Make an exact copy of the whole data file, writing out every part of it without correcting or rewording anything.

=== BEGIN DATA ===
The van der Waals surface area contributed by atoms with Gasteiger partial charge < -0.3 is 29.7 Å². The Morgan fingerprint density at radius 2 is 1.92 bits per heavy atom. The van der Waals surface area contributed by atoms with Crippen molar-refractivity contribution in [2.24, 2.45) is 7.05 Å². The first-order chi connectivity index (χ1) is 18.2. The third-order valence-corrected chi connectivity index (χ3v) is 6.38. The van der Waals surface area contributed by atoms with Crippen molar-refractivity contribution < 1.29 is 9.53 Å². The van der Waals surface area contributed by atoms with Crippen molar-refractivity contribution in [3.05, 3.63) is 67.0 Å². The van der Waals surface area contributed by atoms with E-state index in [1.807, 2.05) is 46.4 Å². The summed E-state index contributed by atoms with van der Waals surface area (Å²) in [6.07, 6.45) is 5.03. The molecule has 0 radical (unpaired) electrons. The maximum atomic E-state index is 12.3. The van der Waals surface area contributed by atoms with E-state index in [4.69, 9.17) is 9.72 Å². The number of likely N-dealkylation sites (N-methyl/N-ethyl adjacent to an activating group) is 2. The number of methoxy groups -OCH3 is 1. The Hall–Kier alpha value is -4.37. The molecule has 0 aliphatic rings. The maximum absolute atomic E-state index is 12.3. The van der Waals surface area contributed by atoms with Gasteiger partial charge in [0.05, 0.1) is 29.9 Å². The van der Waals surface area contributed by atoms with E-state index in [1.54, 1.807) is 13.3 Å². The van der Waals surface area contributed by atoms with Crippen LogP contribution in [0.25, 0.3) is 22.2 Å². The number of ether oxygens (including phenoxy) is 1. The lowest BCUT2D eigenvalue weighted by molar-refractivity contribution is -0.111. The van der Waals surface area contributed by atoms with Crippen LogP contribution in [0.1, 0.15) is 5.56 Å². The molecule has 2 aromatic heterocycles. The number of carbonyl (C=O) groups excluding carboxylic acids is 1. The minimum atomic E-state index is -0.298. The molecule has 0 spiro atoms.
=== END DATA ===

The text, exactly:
The van der Waals surface area contributed by atoms with Gasteiger partial charge < -0.3 is 29.7 Å². The Morgan fingerprint density at radius 2 is 1.92 bits per heavy atom. The van der Waals surface area contributed by atoms with Crippen molar-refractivity contribution in [2.24, 2.45) is 7.05 Å². The first-order chi connectivity index (χ1) is 18.2. The third-order valence-corrected chi connectivity index (χ3v) is 6.38. The van der Waals surface area contributed by atoms with Crippen molar-refractivity contribution < 1.29 is 9.53 Å². The van der Waals surface area contributed by atoms with Crippen molar-refractivity contribution in [3.05, 3.63) is 67.0 Å². The van der Waals surface area contributed by atoms with E-state index in [1.807, 2.05) is 46.4 Å². The summed E-state index contributed by atoms with van der Waals surface area (Å²) in [6.07, 6.45) is 5.03. The molecule has 0 radical (unpaired) electrons. The maximum atomic E-state index is 12.3. The van der Waals surface area contributed by atoms with E-state index in [4.69, 9.17) is 9.72 Å². The number of likely N-dealkylation sites (N-methyl/N-ethyl adjacent to an activating group) is 2. The number of methoxy groups -OCH3 is 1. The Hall–Kier alpha value is -4.37. The molecule has 0 aliphatic rings. The maximum absolute atomic E-state index is 12.3. The van der Waals surface area contributed by atoms with Gasteiger partial charge in [0.05, 0.1) is 29.9 Å². The van der Waals surface area contributed by atoms with E-state index in [1.54, 1.807) is 13.3 Å². The van der Waals surface area contributed by atoms with Crippen LogP contribution in [0.25, 0.3) is 22.2 Å². The number of ether oxygens (including phenoxy) is 1. The lowest BCUT2D eigenvalue weighted by molar-refractivity contribution is -0.111. The van der Waals surface area contributed by atoms with Crippen LogP contribution in [0.1, 0.15) is 5.56 Å². The molecule has 2 aromatic heterocycles. The number of carbonyl (C=O) groups excluding carboxylic acids is 1. The minimum atomic E-state index is -0.298. The molecule has 0 spiro atoms.